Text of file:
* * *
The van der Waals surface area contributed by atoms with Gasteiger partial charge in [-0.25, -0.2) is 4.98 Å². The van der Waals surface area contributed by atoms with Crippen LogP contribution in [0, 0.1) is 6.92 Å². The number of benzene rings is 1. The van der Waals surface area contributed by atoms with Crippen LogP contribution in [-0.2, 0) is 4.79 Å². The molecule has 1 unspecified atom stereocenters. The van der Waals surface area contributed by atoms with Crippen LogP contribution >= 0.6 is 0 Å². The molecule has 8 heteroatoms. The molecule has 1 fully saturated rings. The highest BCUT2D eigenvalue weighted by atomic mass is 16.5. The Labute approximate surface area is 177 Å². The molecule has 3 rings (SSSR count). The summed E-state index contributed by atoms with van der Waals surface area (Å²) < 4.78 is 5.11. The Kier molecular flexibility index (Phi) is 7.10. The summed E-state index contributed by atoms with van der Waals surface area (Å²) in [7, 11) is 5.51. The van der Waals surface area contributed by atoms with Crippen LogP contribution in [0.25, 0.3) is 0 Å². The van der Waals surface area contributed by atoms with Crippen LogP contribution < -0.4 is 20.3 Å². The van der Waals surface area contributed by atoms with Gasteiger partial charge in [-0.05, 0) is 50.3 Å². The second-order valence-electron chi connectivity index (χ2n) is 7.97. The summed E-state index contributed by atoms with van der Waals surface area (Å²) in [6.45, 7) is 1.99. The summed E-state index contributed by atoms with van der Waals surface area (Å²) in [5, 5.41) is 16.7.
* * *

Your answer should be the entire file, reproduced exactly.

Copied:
The van der Waals surface area contributed by atoms with Gasteiger partial charge in [-0.25, -0.2) is 4.98 Å². The van der Waals surface area contributed by atoms with Crippen LogP contribution in [0, 0.1) is 6.92 Å². The number of benzene rings is 1. The van der Waals surface area contributed by atoms with Crippen LogP contribution in [-0.2, 0) is 4.79 Å². The molecule has 1 unspecified atom stereocenters. The van der Waals surface area contributed by atoms with Crippen LogP contribution >= 0.6 is 0 Å². The molecule has 8 heteroatoms. The molecule has 1 fully saturated rings. The highest BCUT2D eigenvalue weighted by atomic mass is 16.5. The Labute approximate surface area is 177 Å². The molecule has 3 rings (SSSR count). The summed E-state index contributed by atoms with van der Waals surface area (Å²) < 4.78 is 5.11. The Kier molecular flexibility index (Phi) is 7.10. The summed E-state index contributed by atoms with van der Waals surface area (Å²) in [7, 11) is 5.51. The van der Waals surface area contributed by atoms with Crippen LogP contribution in [0.25, 0.3) is 0 Å². The van der Waals surface area contributed by atoms with Crippen LogP contribution < -0.4 is 20.3 Å². The van der Waals surface area contributed by atoms with Gasteiger partial charge in [-0.05, 0) is 50.3 Å². The second-order valence-electron chi connectivity index (χ2n) is 7.97. The summed E-state index contributed by atoms with van der Waals surface area (Å²) in [6.45, 7) is 1.99. The summed E-state index contributed by atoms with van der Waals surface area (Å²) in [5, 5.41) is 16.7.